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Under what conditions should we expect states to do things radically differently all of a sudden? In this book, David Welch seeks to answer this question, constructing a theory of foreign policy change inspired by organization theory, cognitive and motivational psychology, and prospect theory. He then "test drives" the theory in a series of comparative case studies in the security and trade domains: Argentina's decision to go to war over the Falklands/Malvinas vs. Japan's endless patience with diplomacy in its conflict with Russia over the Northern Territories; America's decision to commit large-scale military force to Vietnam vs. its ultimate decision to withdraw; and Canada's two abortive flirtations with free trade with the United States in 1911 and 1948 vs. its embrace of free trade in the late 1980s. Painful Choices has three main objectives: to determine whether the general theory project in the field of international relations can be redeemed, given disappointment with previous attempts; to reflect on what this reveals about the possibilities and limits of general theory; and to inform policy. Welch argues that earlier efforts at general theory erred by aiming to explain state behavior, which is an intractable problem. Instead, since inertia is the default expectation in international politics, all we need do is to explain changes in behavior. Painful Choices shows that this is a tractable problem with clear implications for intelligence analysts and negotiators.

Violent Land

Author: David T. Courtwright
Publisher: Harvard University Press
ISBN: 9780674029897
Size: 33.75 MB
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This book offers an explosive look at violence in America--why it is so prevalent, and what and who are responsible. David Courtwright takes the long view of his subject, developing the historical pattern of violence and disorder in this country. Where there is violent and disorderly behavior, he shows, there are plenty of men, largely young and single. What began in the mining camp and bunkhouse has simply continued in the urban world of today, where many young, armed, intoxicated, honor-conscious bachelors have reverted to frontier conditions. "Violent Land" combines social science with an engrossing narrative that spans and reinterprets the history of violence and social disorder in America. Courtwright focuses on the origins, consequences, and eventual decline of frontier brutality. Though these rough days have passed, he points out that the frontier experience still looms large in our national self-image--and continues to influence the extent and type of violence in America as well as our collective response to it. Broadly interdisciplinary, looking at the interplay of biological, social, and historical forces behind the dark side of American life, this book offers a disturbing diagnosis of violence in our society.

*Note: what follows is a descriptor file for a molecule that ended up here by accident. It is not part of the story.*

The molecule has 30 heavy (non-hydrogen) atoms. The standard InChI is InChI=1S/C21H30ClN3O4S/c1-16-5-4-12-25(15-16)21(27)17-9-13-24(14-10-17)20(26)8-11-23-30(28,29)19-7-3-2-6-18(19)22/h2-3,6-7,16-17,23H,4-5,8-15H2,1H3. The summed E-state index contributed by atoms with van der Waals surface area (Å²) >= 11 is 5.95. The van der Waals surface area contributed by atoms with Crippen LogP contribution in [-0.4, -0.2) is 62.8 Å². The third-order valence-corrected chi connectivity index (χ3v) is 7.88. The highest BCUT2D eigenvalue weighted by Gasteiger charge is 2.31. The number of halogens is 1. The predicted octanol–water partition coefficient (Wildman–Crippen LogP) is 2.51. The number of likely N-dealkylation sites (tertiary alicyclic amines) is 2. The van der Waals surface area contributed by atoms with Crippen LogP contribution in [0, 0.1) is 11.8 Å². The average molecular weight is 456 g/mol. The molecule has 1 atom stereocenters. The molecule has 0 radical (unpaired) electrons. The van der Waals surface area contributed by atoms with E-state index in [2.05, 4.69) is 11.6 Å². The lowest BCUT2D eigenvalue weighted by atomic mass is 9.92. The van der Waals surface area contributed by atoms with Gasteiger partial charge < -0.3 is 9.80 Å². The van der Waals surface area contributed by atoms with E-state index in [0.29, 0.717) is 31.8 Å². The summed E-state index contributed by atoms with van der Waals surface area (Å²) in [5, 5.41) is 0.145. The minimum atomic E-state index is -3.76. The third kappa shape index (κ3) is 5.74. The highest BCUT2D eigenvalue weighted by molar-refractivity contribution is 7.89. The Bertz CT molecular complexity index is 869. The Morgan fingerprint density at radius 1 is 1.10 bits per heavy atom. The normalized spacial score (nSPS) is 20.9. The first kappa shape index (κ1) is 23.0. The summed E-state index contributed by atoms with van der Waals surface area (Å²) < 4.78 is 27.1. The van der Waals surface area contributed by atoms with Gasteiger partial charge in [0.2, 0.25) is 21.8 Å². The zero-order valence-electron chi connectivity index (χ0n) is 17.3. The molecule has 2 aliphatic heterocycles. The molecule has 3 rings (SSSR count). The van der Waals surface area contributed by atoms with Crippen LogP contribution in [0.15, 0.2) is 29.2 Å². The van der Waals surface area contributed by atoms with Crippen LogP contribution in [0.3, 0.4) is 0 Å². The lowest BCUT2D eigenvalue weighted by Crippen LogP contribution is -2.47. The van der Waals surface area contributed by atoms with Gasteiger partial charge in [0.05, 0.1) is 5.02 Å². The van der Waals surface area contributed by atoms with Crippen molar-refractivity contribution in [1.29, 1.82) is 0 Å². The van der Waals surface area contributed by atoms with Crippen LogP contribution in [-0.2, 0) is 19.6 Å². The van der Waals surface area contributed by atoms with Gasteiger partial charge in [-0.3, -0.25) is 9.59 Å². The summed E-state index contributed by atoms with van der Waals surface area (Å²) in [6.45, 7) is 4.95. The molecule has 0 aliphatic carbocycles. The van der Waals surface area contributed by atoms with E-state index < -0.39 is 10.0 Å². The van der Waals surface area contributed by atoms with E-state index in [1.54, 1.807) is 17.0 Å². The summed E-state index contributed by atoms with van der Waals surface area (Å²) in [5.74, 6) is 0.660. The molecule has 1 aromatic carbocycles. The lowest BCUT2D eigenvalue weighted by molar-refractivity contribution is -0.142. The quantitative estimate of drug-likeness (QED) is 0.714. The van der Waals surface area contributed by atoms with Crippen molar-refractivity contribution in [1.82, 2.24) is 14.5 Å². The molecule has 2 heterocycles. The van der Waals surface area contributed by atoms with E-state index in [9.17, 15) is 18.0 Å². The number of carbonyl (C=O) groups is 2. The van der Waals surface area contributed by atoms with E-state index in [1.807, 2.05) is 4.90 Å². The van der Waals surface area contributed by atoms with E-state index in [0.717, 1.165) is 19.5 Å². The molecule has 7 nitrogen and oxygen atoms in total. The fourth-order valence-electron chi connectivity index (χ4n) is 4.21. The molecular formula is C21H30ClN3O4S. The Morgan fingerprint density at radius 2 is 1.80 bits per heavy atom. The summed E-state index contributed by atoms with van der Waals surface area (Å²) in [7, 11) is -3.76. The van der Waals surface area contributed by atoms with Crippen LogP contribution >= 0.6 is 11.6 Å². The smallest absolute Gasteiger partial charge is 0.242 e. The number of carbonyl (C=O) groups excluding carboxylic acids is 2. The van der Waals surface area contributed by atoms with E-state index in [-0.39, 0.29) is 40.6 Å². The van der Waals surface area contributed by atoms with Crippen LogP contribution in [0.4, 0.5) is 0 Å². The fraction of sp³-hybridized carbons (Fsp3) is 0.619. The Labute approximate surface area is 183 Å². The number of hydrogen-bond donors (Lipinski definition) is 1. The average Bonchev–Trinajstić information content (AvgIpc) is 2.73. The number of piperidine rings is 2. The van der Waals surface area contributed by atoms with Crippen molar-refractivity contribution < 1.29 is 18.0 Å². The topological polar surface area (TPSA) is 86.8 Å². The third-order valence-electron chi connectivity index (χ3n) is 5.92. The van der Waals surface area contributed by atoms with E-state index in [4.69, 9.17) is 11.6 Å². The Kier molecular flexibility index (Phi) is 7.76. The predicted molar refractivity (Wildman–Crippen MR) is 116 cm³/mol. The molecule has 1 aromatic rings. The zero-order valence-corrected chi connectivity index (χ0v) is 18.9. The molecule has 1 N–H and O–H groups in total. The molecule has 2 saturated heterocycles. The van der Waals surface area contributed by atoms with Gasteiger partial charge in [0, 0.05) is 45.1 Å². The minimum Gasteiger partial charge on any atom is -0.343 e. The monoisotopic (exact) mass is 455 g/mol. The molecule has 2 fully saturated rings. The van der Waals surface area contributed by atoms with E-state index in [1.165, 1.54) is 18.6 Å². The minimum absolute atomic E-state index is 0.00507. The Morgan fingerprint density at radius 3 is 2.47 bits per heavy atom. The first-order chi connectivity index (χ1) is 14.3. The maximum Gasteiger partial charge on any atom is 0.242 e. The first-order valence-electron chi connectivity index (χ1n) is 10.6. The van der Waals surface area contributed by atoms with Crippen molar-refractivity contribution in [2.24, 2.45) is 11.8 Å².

Chasing Ghosts

Author: John E. Mueller
Publisher: Oxford University Press
ISBN: 0190237317
Size: 76.95 MB
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Chasing Ghosts exposes the ill-founded paranoia that has allowed the national security state to both feed at the public trough and undermine America's civil liberties tradition. Since 2001, the United States has created or reorganised more than two counter-terrorism organizations for every terrorist arrest or apprehension it has made of people plotting to do damage within the country. Central to this massive enterprise is 'ghost-chasing,' as less than one alarm in 10,000 is an actual threat - the rest all point to ghosts.Authors John Mueller and Mark G. Stewart contend that the "ghost chase" occupying American law enforcement and fueling federal spending persists because the public has been lead to believe that the terrorism threat is significant. The chance that an American will be killed by a terrorist domestically in any given year is about one in four million (under present conditions). Yet despite this statistically low risk and the extraordinary amount of resources put towards combating threats, Americans still worry and the government still spends billions. Until the true threat of domestic terrorism is understood, the country cannot begin to confront whether our pursuit of 'ghosts' is worth the cost.